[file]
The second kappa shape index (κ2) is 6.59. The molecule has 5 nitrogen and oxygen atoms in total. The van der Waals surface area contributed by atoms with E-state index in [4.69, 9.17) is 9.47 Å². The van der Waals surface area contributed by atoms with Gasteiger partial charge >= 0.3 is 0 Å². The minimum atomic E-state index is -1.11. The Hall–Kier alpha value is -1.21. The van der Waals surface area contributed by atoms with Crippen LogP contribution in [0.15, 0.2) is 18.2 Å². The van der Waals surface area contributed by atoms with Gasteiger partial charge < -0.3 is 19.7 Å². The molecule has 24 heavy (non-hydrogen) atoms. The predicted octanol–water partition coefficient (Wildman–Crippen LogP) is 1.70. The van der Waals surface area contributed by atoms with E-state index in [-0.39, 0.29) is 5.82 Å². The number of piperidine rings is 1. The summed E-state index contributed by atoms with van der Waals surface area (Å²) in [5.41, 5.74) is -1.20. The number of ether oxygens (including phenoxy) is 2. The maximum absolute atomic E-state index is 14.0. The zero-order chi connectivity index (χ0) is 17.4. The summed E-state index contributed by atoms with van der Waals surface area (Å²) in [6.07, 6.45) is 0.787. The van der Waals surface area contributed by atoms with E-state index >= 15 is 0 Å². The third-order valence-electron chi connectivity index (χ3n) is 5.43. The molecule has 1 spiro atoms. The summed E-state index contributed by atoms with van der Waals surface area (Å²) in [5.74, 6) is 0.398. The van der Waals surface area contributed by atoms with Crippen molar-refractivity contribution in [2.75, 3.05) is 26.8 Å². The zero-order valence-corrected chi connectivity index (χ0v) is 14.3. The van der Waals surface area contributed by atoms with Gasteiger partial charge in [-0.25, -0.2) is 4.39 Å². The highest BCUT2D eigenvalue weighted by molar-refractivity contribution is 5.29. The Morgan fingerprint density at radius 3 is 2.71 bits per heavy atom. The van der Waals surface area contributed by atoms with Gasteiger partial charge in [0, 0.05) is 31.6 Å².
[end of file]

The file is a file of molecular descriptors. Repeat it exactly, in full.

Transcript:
The second kappa shape index (κ2) is 6.59. The molecule has 5 nitrogen and oxygen atoms in total. The van der Waals surface area contributed by atoms with E-state index in [4.69, 9.17) is 9.47 Å². The van der Waals surface area contributed by atoms with Gasteiger partial charge >= 0.3 is 0 Å². The minimum atomic E-state index is -1.11. The Hall–Kier alpha value is -1.21. The van der Waals surface area contributed by atoms with Crippen LogP contribution in [0.15, 0.2) is 18.2 Å². The van der Waals surface area contributed by atoms with Gasteiger partial charge < -0.3 is 19.7 Å². The molecule has 24 heavy (non-hydrogen) atoms. The predicted octanol–water partition coefficient (Wildman–Crippen LogP) is 1.70. The van der Waals surface area contributed by atoms with E-state index in [-0.39, 0.29) is 5.82 Å². The number of piperidine rings is 1. The summed E-state index contributed by atoms with van der Waals surface area (Å²) in [5.41, 5.74) is -1.20. The number of ether oxygens (including phenoxy) is 2. The maximum absolute atomic E-state index is 14.0. The zero-order chi connectivity index (χ0) is 17.4. The summed E-state index contributed by atoms with van der Waals surface area (Å²) in [6.07, 6.45) is 0.787. The van der Waals surface area contributed by atoms with E-state index >= 15 is 0 Å². The third-order valence-electron chi connectivity index (χ3n) is 5.43. The molecule has 1 spiro atoms. The summed E-state index contributed by atoms with van der Waals surface area (Å²) in [5.74, 6) is 0.398. The van der Waals surface area contributed by atoms with Crippen molar-refractivity contribution in [2.75, 3.05) is 26.8 Å². The zero-order valence-corrected chi connectivity index (χ0v) is 14.3. The van der Waals surface area contributed by atoms with Gasteiger partial charge in [-0.25, -0.2) is 4.39 Å². The highest BCUT2D eigenvalue weighted by molar-refractivity contribution is 5.29. The Morgan fingerprint density at radius 3 is 2.71 bits per heavy atom. The van der Waals surface area contributed by atoms with Gasteiger partial charge in [0, 0.05) is 31.6 Å².